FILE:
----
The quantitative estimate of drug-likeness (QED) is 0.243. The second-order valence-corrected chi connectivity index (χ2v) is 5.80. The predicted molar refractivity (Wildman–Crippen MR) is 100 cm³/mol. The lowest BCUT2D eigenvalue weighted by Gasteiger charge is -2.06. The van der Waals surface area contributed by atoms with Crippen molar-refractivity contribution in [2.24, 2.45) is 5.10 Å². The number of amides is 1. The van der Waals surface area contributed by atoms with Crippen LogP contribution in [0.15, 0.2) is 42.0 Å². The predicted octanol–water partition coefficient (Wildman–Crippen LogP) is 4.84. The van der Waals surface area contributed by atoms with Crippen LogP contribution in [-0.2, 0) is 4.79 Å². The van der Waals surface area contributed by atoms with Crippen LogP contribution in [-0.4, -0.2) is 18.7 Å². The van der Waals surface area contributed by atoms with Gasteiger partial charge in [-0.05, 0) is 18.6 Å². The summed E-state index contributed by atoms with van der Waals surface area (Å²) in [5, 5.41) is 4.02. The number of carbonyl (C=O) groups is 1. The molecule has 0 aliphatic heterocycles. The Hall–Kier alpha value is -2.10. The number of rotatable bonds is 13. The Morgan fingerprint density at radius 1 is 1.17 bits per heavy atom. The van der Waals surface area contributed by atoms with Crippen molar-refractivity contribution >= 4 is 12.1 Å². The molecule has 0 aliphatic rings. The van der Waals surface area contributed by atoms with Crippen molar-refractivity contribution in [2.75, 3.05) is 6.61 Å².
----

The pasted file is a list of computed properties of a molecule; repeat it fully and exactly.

The quantitative estimate of drug-likeness (QED) is 0.243. The second-order valence-corrected chi connectivity index (χ2v) is 5.80. The predicted molar refractivity (Wildman–Crippen MR) is 100 cm³/mol. The lowest BCUT2D eigenvalue weighted by Gasteiger charge is -2.06. The van der Waals surface area contributed by atoms with Crippen molar-refractivity contribution in [2.24, 2.45) is 5.10 Å². The number of amides is 1. The van der Waals surface area contributed by atoms with Crippen LogP contribution in [0.15, 0.2) is 42.0 Å². The predicted octanol–water partition coefficient (Wildman–Crippen LogP) is 4.84. The van der Waals surface area contributed by atoms with Crippen LogP contribution in [-0.2, 0) is 4.79 Å². The van der Waals surface area contributed by atoms with Crippen LogP contribution in [-0.4, -0.2) is 18.7 Å². The van der Waals surface area contributed by atoms with Gasteiger partial charge in [-0.05, 0) is 18.6 Å². The summed E-state index contributed by atoms with van der Waals surface area (Å²) in [5, 5.41) is 4.02. The number of carbonyl (C=O) groups is 1. The molecule has 0 aliphatic heterocycles. The Hall–Kier alpha value is -2.10. The number of rotatable bonds is 13. The Morgan fingerprint density at radius 1 is 1.17 bits per heavy atom. The van der Waals surface area contributed by atoms with Crippen molar-refractivity contribution >= 4 is 12.1 Å². The molecule has 0 aliphatic rings. The van der Waals surface area contributed by atoms with Crippen molar-refractivity contribution in [2.75, 3.05) is 6.61 Å².